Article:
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50 Years After Miranda: A Look at IL's Juvenile Justice System

On the 50th anniversary of the Miranda warnings decision, legal scholars say Illinois is slowly making improvements to how young people's rights are being protected by the juvenile justice system. (iStockphoto)
On the 50th anniversary of the Miranda warnings decision, legal scholars say Illinois is slowly making improvements to how young people's rights are being protected by the juvenile justice system. (iStockphoto)
June 13, 2016

SPRINGFIELD, Ill. – Today marks 50 years since the U.S. Supreme Court made Miranda warnings mandatory, and legal experts say Illinois is taking small but positive steps in bolstering those rights for young people accused of crimes.

The Miranda ruling states every person must be informed of his or her rights when arrested.

But juvenile justice advocates say many times young people waive those rights without really understanding them.

University of Chicago law professor Randolph Stone is praising parts of Senate Bill 2370, which would require a simplified Miranda warning for minors.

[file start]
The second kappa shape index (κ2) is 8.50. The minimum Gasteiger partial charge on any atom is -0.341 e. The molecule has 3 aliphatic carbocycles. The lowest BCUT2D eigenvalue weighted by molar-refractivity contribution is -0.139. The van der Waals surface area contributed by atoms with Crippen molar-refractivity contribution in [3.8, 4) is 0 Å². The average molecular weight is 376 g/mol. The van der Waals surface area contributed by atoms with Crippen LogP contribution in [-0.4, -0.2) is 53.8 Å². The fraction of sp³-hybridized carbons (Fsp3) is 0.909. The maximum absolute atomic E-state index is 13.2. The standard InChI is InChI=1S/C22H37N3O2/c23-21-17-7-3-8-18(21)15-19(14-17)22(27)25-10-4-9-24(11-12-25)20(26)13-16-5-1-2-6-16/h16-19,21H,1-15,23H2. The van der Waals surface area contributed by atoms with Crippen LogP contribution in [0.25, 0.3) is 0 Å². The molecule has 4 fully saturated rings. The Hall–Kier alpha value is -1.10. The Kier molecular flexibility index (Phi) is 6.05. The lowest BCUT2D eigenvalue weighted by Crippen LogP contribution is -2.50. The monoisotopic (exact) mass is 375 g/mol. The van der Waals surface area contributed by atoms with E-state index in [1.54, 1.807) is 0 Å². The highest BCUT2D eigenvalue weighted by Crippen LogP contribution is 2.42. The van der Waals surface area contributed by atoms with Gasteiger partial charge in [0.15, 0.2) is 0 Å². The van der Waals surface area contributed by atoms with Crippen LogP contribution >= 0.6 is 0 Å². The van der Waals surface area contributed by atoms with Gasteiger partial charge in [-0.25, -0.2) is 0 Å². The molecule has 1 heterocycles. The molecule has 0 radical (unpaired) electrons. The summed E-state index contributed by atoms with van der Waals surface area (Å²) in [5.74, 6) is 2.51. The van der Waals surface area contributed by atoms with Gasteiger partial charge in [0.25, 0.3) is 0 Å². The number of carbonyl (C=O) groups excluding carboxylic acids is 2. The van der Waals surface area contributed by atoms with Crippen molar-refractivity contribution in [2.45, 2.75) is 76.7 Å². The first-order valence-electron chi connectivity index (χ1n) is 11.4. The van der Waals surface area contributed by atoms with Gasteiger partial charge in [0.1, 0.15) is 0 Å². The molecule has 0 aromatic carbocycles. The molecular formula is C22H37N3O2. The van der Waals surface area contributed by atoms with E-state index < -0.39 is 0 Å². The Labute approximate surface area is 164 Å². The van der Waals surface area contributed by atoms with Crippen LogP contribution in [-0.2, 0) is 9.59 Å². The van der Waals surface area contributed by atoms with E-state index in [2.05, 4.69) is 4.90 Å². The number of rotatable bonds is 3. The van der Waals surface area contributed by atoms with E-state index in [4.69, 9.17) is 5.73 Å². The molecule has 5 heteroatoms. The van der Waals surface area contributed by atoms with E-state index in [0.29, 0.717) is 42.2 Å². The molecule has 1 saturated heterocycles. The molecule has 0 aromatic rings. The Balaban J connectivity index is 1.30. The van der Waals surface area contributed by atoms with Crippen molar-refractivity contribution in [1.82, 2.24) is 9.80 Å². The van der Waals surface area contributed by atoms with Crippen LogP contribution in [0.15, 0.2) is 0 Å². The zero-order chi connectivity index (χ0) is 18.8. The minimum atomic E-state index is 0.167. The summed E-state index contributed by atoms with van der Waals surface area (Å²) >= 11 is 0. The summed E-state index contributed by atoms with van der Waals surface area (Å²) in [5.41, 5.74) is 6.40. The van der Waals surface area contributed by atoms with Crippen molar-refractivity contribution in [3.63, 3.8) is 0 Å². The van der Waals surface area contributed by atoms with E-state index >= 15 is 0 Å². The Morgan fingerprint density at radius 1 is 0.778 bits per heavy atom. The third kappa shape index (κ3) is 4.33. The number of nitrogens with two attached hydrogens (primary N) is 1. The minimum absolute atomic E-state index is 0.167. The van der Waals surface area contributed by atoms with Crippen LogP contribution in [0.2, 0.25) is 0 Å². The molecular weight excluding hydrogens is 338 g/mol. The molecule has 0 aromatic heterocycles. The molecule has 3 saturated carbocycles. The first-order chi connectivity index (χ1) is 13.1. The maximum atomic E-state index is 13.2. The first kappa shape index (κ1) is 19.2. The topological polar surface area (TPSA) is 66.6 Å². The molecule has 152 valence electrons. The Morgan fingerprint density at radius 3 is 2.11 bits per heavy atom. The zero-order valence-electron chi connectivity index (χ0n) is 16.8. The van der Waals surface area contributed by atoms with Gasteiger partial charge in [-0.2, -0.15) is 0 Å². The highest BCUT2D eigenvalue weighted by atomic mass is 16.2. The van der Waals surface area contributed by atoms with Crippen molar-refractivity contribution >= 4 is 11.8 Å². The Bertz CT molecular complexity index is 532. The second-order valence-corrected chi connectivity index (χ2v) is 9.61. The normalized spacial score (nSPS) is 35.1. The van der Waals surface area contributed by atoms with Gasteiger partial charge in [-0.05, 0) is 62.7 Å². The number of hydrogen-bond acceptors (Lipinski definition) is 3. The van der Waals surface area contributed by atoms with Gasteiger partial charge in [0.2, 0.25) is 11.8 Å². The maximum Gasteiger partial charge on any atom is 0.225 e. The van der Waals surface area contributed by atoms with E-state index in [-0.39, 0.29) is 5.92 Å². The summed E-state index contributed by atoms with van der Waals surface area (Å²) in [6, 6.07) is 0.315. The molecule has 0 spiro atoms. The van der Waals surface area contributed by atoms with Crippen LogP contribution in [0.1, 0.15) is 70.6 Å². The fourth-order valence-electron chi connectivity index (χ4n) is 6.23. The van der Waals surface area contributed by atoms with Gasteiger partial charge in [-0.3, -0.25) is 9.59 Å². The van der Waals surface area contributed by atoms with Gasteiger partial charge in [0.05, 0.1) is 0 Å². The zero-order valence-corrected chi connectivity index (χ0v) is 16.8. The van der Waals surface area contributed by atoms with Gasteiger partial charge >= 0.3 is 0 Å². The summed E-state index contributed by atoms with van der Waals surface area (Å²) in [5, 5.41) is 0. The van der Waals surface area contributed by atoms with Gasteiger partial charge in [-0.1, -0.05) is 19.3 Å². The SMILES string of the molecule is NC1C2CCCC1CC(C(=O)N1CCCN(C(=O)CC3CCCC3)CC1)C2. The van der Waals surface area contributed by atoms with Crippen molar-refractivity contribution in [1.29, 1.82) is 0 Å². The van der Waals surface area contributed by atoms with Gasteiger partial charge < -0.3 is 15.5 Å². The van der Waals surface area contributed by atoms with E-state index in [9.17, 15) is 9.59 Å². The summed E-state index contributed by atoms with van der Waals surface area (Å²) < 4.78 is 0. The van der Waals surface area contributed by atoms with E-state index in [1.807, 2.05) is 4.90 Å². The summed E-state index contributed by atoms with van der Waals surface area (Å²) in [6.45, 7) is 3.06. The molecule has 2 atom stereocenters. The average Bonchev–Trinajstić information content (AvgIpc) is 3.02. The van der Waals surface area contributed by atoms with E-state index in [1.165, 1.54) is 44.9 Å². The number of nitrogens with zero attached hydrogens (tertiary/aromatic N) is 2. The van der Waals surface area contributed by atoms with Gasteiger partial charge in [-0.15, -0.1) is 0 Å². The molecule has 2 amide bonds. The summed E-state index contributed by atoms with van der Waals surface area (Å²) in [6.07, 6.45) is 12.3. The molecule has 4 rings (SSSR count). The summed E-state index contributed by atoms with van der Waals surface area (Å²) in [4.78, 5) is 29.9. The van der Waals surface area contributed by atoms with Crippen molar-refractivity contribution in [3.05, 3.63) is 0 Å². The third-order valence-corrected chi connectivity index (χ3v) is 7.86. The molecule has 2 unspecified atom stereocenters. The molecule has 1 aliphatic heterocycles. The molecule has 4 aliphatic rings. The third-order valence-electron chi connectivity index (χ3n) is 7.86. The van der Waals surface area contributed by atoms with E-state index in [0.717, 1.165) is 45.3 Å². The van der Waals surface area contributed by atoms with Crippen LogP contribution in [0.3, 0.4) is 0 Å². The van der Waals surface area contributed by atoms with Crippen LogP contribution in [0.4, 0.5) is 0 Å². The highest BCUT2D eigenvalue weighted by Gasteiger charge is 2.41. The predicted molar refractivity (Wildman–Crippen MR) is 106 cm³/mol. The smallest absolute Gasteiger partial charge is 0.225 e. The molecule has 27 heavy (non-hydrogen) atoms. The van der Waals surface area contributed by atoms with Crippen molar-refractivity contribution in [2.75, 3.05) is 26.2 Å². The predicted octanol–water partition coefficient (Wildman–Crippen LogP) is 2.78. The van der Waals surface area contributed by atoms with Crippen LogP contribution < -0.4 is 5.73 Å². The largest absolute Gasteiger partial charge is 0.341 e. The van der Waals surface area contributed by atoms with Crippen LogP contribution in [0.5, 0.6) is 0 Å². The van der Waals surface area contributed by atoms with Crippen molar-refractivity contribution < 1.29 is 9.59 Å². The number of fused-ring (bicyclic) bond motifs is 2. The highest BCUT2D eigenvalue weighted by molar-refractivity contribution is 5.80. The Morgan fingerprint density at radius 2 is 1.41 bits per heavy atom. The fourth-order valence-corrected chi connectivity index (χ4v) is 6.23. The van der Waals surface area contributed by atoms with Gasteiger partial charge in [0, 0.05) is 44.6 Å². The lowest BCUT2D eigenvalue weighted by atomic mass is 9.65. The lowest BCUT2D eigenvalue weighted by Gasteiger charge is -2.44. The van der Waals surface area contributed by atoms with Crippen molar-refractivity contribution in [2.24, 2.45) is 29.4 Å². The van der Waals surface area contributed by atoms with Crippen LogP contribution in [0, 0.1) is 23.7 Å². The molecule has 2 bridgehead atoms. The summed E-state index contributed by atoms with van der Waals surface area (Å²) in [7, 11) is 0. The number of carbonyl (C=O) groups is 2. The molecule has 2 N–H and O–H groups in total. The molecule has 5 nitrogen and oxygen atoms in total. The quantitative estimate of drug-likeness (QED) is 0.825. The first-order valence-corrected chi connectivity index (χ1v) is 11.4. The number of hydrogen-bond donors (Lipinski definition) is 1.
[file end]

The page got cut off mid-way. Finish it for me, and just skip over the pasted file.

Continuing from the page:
"It's the same thing that we want for our children or any child, that the child be properly educated about the rights that they are getting ready to waive, and we found that in many instances the kids just have no idea what they're giving up," he states.

That law is currently sitting on Gov. Bruce Rauner's desk awaiting his signature.

Stone and other reform advocates, however, say Illinois could do more to protect juvenile rights by requiring legal counsel for all accused offenders under age 18.

Current Illinois law only requires a defense lawyer for children 13 or younger.

The new bill would extend the legal counsel requirement to children up to age 15 during custodial interrogations. But that would only apply to serious cases, such as murder or sex offenses. Stone argues that having a lawyer present for all juveniles would reinforce the Miranda protections.

"The police in their interrogation techniques often cause kids to waive their rights and then sometimes to even falsely confess to crimes that they didn't commit,” he points out. “It's even more important that they have some legal representation at this critical stage."

According to the Illinois Juvenile Justice Initiative, only about 20 percent of young people understand what their Miranda rights are, and the least understood warning is their right to talk with a lawyer before being questioned by police.

Brandon Campbell, Public News Service - IL